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Pope Benedict XVI To Resign

Pope Benedict XVI concludes the weekly general audience in Paul VI Hall at the Vatican, on Wednesday, Jan. 16, 2013. Panetta was in the front row at Wednesday's weekly general audience in the Vatican auditorium. Panetta, a staunch Catholic, is in Rome as part of a weeklong swing across Europe, meeting with defense ministers to talk about ongoing conflicts in Afghanistan and Mali. This is expected to be Panetta's last overseas trip as Pentagon chief, as he long has planned to step down once his replacement is confirmed. (AP Photo/Jacquelyn Martin)

Pope Benedict XVI concludes the weekly general audience in Paul VI Hall at the Vatican, on Wednesday, Jan. 16, 2013. Panetta was in the front row at Wednesday’s weekly general audience in the Vatican auditorium. Panetta, a staunch Catholic, is in Rome as part of a weeklong swing across Europe, meeting with defense ministers to talk about ongoing conflicts in Afghanistan and Mali. This is expected to be Panetta’s last overseas trip as Pentagon chief, as he long has planned to step down once his replacement is confirmed. (AP Photo/Jacquelyn Martin)

Citing his advanced age, Pope Benedict XVI announced that he is resigning from the papacy at the end of the month. He is the first pontiff to resign the office in six centuries.

You can read the full text of the Pope’s announcement here.

Guests

Monica Brady-Myerov, WBUR reporter.

Francis Schüssler Fiorenza, Stillman professor of Roman Catholic Theological Studies at the Harvard Divinity School. He was also a student of Pope Benedict.

Mathew Schmalz, associate professor at Holy Cross. You can find his article on the Pope’s resignation here.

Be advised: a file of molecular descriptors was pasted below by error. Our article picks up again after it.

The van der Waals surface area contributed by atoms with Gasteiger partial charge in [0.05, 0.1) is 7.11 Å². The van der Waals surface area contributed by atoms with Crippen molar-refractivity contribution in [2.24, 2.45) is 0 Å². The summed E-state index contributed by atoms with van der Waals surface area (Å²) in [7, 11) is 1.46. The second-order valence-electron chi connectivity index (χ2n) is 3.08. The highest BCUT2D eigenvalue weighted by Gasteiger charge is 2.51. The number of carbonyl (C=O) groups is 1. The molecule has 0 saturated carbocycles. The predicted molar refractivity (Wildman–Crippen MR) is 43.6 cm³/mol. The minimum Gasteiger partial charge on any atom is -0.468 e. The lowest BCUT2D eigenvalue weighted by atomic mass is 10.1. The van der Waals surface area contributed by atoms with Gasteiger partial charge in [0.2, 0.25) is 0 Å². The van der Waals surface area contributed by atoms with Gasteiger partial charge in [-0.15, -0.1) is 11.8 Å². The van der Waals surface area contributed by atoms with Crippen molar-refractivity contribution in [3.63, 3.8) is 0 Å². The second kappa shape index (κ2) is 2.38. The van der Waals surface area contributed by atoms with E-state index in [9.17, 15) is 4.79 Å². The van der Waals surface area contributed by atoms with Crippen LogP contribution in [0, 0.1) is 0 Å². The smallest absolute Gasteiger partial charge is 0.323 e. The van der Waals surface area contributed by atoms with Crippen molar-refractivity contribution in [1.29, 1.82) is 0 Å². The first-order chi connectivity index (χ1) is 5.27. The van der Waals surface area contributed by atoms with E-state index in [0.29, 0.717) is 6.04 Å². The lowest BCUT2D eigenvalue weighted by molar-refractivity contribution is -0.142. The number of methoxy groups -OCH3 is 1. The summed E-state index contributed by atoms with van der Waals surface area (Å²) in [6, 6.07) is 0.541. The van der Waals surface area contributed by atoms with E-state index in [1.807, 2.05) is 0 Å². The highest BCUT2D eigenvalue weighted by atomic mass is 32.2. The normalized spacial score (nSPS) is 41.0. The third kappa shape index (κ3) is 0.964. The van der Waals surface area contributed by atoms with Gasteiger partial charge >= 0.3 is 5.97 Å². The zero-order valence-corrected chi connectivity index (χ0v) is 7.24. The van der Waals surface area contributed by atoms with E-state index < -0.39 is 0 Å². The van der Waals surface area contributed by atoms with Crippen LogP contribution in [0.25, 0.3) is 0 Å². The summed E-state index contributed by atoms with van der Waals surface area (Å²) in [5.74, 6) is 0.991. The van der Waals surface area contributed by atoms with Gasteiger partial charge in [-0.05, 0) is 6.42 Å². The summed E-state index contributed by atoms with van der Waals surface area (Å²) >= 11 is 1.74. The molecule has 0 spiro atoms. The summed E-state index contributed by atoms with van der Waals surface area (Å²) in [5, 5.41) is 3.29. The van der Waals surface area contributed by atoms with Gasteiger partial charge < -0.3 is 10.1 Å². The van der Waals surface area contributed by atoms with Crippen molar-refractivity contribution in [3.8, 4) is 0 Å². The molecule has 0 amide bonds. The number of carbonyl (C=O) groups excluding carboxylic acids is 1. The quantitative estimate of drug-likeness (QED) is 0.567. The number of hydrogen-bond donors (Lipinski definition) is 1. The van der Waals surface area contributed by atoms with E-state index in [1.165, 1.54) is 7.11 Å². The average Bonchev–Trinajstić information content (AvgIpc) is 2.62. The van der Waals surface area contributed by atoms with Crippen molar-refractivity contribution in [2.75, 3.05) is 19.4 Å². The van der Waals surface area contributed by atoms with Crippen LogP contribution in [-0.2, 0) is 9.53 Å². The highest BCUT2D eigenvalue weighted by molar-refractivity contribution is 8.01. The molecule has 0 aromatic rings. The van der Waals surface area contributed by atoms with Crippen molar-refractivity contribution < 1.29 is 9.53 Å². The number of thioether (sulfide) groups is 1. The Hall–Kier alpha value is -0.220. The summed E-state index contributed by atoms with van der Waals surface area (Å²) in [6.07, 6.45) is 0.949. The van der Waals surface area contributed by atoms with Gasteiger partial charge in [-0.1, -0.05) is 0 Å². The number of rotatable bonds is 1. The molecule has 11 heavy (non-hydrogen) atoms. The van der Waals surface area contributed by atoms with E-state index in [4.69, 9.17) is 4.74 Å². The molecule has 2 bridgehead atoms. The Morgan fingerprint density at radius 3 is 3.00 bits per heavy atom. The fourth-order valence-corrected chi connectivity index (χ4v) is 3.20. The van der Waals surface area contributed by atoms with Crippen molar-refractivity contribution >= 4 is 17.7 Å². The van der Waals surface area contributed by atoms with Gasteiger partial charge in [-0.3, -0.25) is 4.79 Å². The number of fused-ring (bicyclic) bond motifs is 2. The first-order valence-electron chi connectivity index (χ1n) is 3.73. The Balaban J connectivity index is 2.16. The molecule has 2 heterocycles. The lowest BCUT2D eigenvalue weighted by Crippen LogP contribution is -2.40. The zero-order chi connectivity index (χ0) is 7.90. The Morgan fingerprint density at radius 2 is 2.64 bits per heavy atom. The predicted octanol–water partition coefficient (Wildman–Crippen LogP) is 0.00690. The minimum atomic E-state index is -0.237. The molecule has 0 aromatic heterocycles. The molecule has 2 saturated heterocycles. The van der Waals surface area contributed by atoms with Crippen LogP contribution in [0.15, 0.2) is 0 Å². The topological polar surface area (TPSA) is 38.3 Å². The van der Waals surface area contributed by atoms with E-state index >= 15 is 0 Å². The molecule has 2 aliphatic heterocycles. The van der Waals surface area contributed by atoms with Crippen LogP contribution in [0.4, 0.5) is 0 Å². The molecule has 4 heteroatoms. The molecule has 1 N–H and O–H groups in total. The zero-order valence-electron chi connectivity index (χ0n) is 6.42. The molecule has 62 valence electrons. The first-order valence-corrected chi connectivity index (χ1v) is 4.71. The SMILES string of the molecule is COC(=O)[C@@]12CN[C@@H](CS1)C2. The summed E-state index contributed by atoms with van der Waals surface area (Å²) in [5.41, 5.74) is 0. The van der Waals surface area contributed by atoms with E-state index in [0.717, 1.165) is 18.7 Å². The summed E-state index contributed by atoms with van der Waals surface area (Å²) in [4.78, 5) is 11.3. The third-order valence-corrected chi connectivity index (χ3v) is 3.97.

More

Boston Globe “Experts on the Roman Catholic Church said today they do not expect Cardinal Sean O’Malley to succeed Pope Benedict XVI, but do expect to a Vatican insider capable of unifying the fractured church and to build bridges with other major faiths to become the next leader of the 1 billion member church. Boston College theology professor Thomas Groome, author of “What Makes Us Catholic,’’ said in an interview this morning that the resignation by Benedict XVI will be a major part of his legacy for the church.”

Washington Post “Letting go allows for the operation of the Holy Spirit, for it is by recognizing our own limitations we find, paradoxically, the power to transcend them. But there are also more worldly implications to the process of letting of go in this particular case. By giving up the papacy in this way, and at this time, Benedict will have the opportunity to shape the choice of his successor.”

Slate “His career beginnings were inauspicious. The German-born leader of the Catholic Church grew up under the Third Reich, and like all boys of his era, was compelled tojoin the Hitler Youth as a teenager.”

 


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